Despite the frequency of stillbirths, the subsequent implications are overlooked and underappreciated. We present findings from comprehensive, systematic literature reviews, and new analyses of published and unpublished data, to establish the effect of stillbirth on parents, families, health-care providers, and societies worldwide. Data for direct costs of this event are sparse but suggest that a stillbirth needs more resources than a livebirth, both in the perinatal period and in additional surveillance during subsequent pregnancies. Indirect and intangible costs of stillbirth are (...) extensive and are usually met by families alone. This issue is particularly onerous for those with few resources. Negative effects, particularly on parental mental health, might be moderated by empathic attitudes of care providers and tailored interventions. The value of the baby, as well as the associated costs for parents, families, care providers, communities, and society, should be considered to prevent stillbirths and reduce associated morbidity. (shrink)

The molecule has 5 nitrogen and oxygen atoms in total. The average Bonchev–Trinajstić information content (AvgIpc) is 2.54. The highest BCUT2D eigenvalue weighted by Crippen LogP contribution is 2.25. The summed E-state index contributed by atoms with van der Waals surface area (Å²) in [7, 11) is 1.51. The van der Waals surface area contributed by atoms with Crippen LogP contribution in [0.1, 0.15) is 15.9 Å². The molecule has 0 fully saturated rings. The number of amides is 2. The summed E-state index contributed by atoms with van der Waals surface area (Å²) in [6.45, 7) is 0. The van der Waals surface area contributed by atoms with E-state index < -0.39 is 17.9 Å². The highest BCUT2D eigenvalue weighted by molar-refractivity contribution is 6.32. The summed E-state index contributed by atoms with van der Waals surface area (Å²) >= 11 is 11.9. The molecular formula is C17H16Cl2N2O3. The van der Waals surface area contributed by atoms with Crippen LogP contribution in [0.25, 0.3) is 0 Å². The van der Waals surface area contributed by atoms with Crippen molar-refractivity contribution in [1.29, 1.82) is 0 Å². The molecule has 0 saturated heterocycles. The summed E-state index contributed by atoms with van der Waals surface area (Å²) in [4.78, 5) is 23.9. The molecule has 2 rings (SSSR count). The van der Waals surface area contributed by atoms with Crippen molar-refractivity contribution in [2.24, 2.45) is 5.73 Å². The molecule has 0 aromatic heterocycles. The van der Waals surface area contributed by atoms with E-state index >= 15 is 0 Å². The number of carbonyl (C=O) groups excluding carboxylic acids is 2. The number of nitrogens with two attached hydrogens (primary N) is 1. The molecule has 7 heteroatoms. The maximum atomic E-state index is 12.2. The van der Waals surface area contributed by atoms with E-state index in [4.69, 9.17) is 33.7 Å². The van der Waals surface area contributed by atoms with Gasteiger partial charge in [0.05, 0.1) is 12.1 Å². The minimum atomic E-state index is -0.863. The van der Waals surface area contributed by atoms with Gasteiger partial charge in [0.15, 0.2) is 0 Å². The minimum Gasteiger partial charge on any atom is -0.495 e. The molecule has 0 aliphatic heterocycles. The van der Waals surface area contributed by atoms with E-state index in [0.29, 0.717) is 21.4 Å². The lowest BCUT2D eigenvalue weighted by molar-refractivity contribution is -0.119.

This paper addresses the problem of judgment aggregation in science. How should scientists decide which propositions to assert in a collaborative document? We distinguish the question of what to write in a collaborative document from the question of collective belief. We argue that recent objections to the application of the formal literature on judgment aggregation to the problem of judgment aggregation in science apply to the latter, not the former question. The formal literature has introduced various desiderata for an aggregation (...) procedure. Proposition-wise majority voting emerges as a procedure that satisfies all desiderata which represent norms of science. An interesting consequence is that not all collaborating scientists need to endorse every proposition asserted in a collaborative document. (shrink)